Preparing for a teacher education interview


Preparing for a teacher education interview

Teacher education interviews

When preparing for a teacher education interview treat it like any other interview. Interviews are always a bit daunting, but the better prepared you are the less scary they are. Take your time and make sure you give yourself enough time in the lead up to adequately prepare.

When interviewing for a postgraduate teacher training course some of the things you should focus on are recent examples of your experience with young people. Also think about your previous employment/education and think about how they are relevant to the skills you need to teach.

One of the main things interviewers are looking for are the transferable skills you’ll bring to the classroom. Your communication skills, ability to plan and solve problems, your creativity, and how you work with people. These are all crucial skills when it comes to teaching so don’t be afraid to talk about the times you’ve used them, no matter your background or the route you’ve taken in to the classroom.

Preparing for the teacher education interview

You know the skills that you need as a teacher, so prepare answers that show how your experience relates to them. Universities may have specific questions or tasks they would like you to prepare before your interview. Make sure and read over your interview invitations carefully so that you don’t miss any important details. And remember to give examples of times when your communication skills were important, how you’ve taken on feedback in the past, or times you adapted to the differing needs of students.

Other practical examples to focus on are your experiences planning lessons or organising a classroom. Don’t be afraid to show your creativity either. What novel solutions did you use for a lesson? Did you try an unorthodox solution for a particular lesson?

"I’m originally from Dublin, but moved to Scotland to work in a primary school four years ago. At St David’s I work in a promoted post as a Development Officer. I’m a member of the management team and I’m also developing play-based learning. I would encourage anyone to teach here – there’s so many great opportunities."Aoife Lambert – Primary Teacher at St David's RC Primary School

Sample teacher education interview questions

You should always prepare your answers to some of the common questions you could be asked. They might not come up, but chances are that your answers will be relevant to other questions you’ll be asked. Some general common questions include:

What do you think makes a good teacher?
What has your experience taught you?
Do you have a time when you dealt with a tricky solution?
What makes a good lesson?
What are the main issues relating to teaching in Scotland at the moment?
Why do you want to be a teacher?

Depending on the type of teacher you are planning to be there may be more specific questions relating to the subject or age group you are going to teach. There may also be questions about your route into the profession and how your education is relevant to the subject you’re going to teach and being a teacher more generally.

It is also wise to prepare questions relating to safeguarding and child safety, as well as questions relating to diversity and inclusion. You might also be asked questions relating to the Curriculum for Excellence and your understanding of it.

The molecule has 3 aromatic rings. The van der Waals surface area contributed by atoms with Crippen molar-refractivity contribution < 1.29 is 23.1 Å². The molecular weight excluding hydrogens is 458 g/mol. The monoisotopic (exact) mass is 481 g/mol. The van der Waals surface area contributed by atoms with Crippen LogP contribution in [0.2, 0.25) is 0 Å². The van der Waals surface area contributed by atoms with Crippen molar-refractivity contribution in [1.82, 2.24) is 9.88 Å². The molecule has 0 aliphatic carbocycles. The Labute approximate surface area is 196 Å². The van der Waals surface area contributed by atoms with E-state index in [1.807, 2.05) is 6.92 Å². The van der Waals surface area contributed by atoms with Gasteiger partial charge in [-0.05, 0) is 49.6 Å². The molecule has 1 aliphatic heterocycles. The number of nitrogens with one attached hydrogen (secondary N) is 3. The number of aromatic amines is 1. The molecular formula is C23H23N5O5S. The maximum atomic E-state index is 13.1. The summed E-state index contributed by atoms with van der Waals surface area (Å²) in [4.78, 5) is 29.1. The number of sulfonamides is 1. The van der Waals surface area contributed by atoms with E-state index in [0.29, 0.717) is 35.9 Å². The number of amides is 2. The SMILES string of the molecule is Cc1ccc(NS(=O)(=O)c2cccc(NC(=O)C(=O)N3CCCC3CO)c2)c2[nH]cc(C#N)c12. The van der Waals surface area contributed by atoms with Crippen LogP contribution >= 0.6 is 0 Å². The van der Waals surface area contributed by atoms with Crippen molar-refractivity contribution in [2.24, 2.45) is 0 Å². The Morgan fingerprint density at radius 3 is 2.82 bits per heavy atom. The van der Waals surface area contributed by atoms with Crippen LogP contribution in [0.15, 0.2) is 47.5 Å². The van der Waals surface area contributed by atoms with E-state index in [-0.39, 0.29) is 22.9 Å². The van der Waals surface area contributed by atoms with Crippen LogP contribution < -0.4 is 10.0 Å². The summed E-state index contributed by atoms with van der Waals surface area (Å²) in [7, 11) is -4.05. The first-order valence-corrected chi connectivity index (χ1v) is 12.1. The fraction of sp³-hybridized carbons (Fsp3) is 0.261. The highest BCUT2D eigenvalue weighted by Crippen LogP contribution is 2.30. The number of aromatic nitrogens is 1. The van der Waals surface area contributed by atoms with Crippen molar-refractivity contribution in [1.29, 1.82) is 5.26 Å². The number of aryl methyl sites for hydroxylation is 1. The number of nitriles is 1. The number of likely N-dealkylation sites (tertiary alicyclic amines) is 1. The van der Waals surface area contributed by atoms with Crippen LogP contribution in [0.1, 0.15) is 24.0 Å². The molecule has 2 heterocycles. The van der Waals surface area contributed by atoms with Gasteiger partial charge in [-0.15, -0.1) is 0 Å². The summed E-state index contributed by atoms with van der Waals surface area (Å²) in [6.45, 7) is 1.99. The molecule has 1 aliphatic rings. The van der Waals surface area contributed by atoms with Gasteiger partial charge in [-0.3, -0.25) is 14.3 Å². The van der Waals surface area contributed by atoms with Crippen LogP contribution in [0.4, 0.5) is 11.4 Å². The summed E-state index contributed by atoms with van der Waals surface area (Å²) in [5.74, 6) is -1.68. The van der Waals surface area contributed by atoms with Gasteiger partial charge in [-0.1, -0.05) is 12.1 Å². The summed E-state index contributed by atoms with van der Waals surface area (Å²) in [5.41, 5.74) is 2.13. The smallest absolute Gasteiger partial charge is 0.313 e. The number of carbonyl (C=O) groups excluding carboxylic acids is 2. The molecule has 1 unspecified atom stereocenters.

Questions to ask in a teacher interview

Always have some questions of your own prepared. Now is the time to ask about any worries you have, such as the travel involved for placements or the demands of the timetable. It could even be questions relating to the materials and equipment needed for the courses and if these are supplied. These are for you to make sure this is the right course for you, and so you are ready to hit the ground running when you start.

"One of the main reasons I became a teacher was the ability to give something back to my community, particularly my Gaelic background. Teachers have always played an integral role in my life, teachers who believed in me, motivated me and inspired my learning. As a Headteacher, the extent of your responsibilities is inevitably, enormous – you have to make tough decisions as you balance your responsibilities."Anne Graham – Headteacher at Lochdar and Daliburgh Primary School
Further information about tuition fees for both undergraduate and PGDE courses in Scotland can be found on the SAAS website.

How much additional funding you receive is worked out based on your household income. The maximum yearly amount available is £7,625 (equal to a £5,750 student loan and a £1,875 bursary). You’ll qualify for this if you’re from a household with a combined income of less than £19,000 a year.
You may still be eligible for funding even if you’ve received financial support for a previous degree.
Living grants are also available for Scottish residents. Through SAAS, students who are single parents or who have adult dependents can apply for additional funding opportunities. For example, the Disabled Students’ Allowance is available to those who qualify. You may have to complete a needs assessment to prove your eligibility.
Further information about tuition fees for both undergraduate and PGDE courses in Scotland can be found on at
You’ll be required to pay a tuition fee set by the institution to which you’re applying. This fee can be covered by a student loan from your home funding body, the same as if you were studying at home. You can contact your chosen university for advice on the additional funding you could receive, in the form of scholarships and bursaries.

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